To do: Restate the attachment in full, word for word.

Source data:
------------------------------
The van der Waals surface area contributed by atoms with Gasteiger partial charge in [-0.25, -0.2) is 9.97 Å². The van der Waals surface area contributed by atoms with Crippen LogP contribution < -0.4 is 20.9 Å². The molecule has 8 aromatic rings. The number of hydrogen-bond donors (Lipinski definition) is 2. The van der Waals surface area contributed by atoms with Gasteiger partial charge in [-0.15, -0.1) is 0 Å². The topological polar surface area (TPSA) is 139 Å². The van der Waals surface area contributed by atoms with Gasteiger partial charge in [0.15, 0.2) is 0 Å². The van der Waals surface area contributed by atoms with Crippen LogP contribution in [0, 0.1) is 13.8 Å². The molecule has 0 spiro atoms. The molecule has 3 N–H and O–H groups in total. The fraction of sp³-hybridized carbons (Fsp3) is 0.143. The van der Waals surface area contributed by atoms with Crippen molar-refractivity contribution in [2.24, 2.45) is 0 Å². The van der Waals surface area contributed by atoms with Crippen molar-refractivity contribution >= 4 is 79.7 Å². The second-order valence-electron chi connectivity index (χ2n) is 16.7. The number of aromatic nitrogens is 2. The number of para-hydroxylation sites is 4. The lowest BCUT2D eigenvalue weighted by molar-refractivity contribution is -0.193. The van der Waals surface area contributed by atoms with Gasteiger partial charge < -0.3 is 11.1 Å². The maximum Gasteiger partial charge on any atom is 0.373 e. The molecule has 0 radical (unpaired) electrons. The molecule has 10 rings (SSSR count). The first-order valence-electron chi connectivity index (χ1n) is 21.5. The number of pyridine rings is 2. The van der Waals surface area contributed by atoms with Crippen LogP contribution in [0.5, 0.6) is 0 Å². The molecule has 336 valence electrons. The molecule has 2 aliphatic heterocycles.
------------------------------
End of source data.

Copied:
The van der Waals surface area contributed by atoms with Gasteiger partial charge in [-0.25, -0.2) is 9.97 Å². The van der Waals surface area contributed by atoms with Crippen LogP contribution < -0.4 is 20.9 Å². The molecule has 8 aromatic rings. The number of hydrogen-bond donors (Lipinski definition) is 2. The van der Waals surface area contributed by atoms with Gasteiger partial charge in [-0.15, -0.1) is 0 Å². The topological polar surface area (TPSA) is 139 Å². The van der Waals surface area contributed by atoms with Gasteiger partial charge in [0.15, 0.2) is 0 Å². The van der Waals surface area contributed by atoms with Crippen LogP contribution in [0, 0.1) is 13.8 Å². The molecule has 0 spiro atoms. The molecule has 3 N–H and O–H groups in total. The fraction of sp³-hybridized carbons (Fsp3) is 0.143. The van der Waals surface area contributed by atoms with Crippen molar-refractivity contribution in [2.24, 2.45) is 0 Å². The van der Waals surface area contributed by atoms with Crippen molar-refractivity contribution >= 4 is 79.7 Å². The second-order valence-electron chi connectivity index (χ2n) is 16.7. The number of aromatic nitrogens is 2. The number of para-hydroxylation sites is 4. The lowest BCUT2D eigenvalue weighted by molar-refractivity contribution is -0.193. The van der Waals surface area contributed by atoms with Gasteiger partial charge < -0.3 is 11.1 Å². The maximum Gasteiger partial charge on any atom is 0.373 e. The molecule has 0 radical (unpaired) electrons. The molecule has 10 rings (SSSR count). The first-order valence-electron chi connectivity index (χ1n) is 21.5. The number of pyridine rings is 2. The van der Waals surface area contributed by atoms with Crippen LogP contribution in [0.5, 0.6) is 0 Å². The molecule has 336 valence electrons. The molecule has 2 aliphatic heterocycles.